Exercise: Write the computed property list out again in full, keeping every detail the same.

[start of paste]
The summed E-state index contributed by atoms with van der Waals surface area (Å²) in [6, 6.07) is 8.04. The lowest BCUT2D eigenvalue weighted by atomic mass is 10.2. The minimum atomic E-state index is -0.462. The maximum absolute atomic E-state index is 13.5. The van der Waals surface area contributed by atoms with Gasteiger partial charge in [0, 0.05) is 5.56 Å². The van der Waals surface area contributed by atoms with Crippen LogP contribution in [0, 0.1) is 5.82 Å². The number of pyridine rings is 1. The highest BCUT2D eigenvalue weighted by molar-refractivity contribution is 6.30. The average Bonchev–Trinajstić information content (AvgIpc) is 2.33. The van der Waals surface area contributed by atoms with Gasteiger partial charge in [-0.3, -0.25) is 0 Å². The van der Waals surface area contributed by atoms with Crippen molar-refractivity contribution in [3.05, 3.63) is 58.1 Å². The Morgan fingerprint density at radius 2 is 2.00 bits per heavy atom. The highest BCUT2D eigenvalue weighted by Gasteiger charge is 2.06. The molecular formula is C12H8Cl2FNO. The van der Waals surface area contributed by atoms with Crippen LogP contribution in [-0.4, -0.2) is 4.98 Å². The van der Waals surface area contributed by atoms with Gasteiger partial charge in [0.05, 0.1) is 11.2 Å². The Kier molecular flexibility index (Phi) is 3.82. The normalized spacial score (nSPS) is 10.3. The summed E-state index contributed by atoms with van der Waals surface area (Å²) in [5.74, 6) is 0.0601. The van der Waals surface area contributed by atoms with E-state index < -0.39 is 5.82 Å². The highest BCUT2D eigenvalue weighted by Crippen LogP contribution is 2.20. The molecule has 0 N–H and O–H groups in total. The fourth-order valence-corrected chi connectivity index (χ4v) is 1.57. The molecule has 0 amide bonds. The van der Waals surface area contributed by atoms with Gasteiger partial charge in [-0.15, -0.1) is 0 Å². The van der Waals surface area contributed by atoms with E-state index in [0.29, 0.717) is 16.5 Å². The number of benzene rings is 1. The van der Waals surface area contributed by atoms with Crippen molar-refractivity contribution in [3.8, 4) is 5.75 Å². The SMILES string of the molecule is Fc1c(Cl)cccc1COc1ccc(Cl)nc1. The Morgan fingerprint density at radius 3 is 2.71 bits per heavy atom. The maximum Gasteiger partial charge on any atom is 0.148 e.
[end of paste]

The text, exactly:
The summed E-state index contributed by atoms with van der Waals surface area (Å²) in [6, 6.07) is 8.04. The lowest BCUT2D eigenvalue weighted by atomic mass is 10.2. The minimum atomic E-state index is -0.462. The maximum absolute atomic E-state index is 13.5. The van der Waals surface area contributed by atoms with Gasteiger partial charge in [0, 0.05) is 5.56 Å². The van der Waals surface area contributed by atoms with Crippen LogP contribution in [0, 0.1) is 5.82 Å². The number of pyridine rings is 1. The highest BCUT2D eigenvalue weighted by molar-refractivity contribution is 6.30. The average Bonchev–Trinajstić information content (AvgIpc) is 2.33. The van der Waals surface area contributed by atoms with Gasteiger partial charge in [-0.3, -0.25) is 0 Å². The van der Waals surface area contributed by atoms with Crippen molar-refractivity contribution in [3.05, 3.63) is 58.1 Å². The Morgan fingerprint density at radius 2 is 2.00 bits per heavy atom. The highest BCUT2D eigenvalue weighted by Gasteiger charge is 2.06. The molecular formula is C12H8Cl2FNO. The van der Waals surface area contributed by atoms with Crippen LogP contribution in [-0.4, -0.2) is 4.98 Å². The van der Waals surface area contributed by atoms with Gasteiger partial charge in [0.05, 0.1) is 11.2 Å². The Kier molecular flexibility index (Phi) is 3.82. The normalized spacial score (nSPS) is 10.3. The summed E-state index contributed by atoms with van der Waals surface area (Å²) in [5.74, 6) is 0.0601. The van der Waals surface area contributed by atoms with E-state index < -0.39 is 5.82 Å². The highest BCUT2D eigenvalue weighted by Crippen LogP contribution is 2.20. The molecule has 0 N–H and O–H groups in total. The fourth-order valence-corrected chi connectivity index (χ4v) is 1.57. The molecule has 0 amide bonds. The van der Waals surface area contributed by atoms with Gasteiger partial charge in [-0.15, -0.1) is 0 Å². The van der Waals surface area contributed by atoms with E-state index in [0.29, 0.717) is 16.5 Å². The number of benzene rings is 1. The van der Waals surface area contributed by atoms with Crippen molar-refractivity contribution in [3.8, 4) is 5.75 Å². The SMILES string of the molecule is Fc1c(Cl)cccc1COc1ccc(Cl)nc1. The Morgan fingerprint density at radius 3 is 2.71 bits per heavy atom. The maximum Gasteiger partial charge on any atom is 0.148 e.